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Why there's no time limit in Everybody's Gone to the Rapture

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Everybody's Gone to the Rapture's one-hour time limit is gone, The Chinese Room's creative director Dan Pinchbeck told Eurogamer.

The original plan for the Dear Esther spiritual successor was to limit each trip through the world. Players could explore the non-linear game differently each time through, though the apocalypse would end their time in the game after an hour.

The Chinese Room decided to remove the mechanic because it didn't foster a good experience for the player, according to Pinchbeck.

"Originally, when we started the game off it was going to be an hour long for each playthrough," he said. "It would be almost like kind of a Groundhog Day or 12:01-type thing where you've got an hour. How far can you get? How much can you explore? Imagine reading a novel and you're really into it, and 30 pages before the end someone comes up and takes it out of your hand and goes, 'I'm afraid that's it. Your time's up.' It's an artificial conceit that doesn't necessarily produce a good player experience."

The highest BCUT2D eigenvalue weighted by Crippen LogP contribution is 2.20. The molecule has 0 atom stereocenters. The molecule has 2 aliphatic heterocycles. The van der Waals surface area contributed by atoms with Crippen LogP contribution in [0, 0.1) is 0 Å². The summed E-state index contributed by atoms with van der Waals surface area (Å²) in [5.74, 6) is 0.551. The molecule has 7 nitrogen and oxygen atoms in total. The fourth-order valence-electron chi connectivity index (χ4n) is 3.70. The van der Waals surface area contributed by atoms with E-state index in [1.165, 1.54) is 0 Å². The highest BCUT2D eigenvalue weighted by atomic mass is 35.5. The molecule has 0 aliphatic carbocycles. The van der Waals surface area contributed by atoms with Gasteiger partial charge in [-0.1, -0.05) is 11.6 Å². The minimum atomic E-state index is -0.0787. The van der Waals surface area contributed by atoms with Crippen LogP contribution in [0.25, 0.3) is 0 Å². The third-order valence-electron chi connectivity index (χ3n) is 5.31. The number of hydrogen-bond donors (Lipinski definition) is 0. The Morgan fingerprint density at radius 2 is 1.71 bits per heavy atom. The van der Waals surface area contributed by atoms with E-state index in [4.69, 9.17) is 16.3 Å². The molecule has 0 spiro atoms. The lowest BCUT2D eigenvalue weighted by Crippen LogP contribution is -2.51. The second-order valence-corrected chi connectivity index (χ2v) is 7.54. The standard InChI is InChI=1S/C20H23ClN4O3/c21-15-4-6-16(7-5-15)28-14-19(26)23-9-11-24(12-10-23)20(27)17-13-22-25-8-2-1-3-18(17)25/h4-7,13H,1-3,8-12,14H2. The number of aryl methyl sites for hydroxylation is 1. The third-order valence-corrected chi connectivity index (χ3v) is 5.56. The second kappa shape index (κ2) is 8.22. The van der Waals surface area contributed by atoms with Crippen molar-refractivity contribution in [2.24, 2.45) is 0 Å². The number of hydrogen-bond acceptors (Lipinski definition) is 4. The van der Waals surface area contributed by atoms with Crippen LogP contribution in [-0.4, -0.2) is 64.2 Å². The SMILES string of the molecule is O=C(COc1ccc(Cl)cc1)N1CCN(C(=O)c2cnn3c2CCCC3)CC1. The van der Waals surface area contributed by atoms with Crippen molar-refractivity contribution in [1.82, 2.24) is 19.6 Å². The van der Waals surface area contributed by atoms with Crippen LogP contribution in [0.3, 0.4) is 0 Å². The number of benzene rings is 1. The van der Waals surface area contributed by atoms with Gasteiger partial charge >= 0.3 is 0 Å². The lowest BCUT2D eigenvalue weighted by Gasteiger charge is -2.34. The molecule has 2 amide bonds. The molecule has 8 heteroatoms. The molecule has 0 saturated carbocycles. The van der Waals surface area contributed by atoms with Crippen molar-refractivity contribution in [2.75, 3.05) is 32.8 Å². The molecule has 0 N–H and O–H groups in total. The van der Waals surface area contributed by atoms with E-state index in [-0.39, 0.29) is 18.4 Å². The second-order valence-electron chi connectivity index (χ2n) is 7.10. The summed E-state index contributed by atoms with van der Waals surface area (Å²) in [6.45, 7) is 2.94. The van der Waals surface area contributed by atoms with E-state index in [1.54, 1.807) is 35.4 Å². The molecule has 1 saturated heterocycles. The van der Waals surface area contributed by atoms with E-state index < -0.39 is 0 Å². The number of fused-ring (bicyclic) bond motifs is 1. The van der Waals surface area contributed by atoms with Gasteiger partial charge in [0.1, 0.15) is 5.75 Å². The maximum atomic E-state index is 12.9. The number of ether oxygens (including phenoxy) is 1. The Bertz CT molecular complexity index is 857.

Everybody's Gone to the Rapture, a third-person adventure game from the developer of Amnesia: A Machine for Pigs and Dear Esther, was announced for PlayStation 4 at Sony's Gamescom press event in August.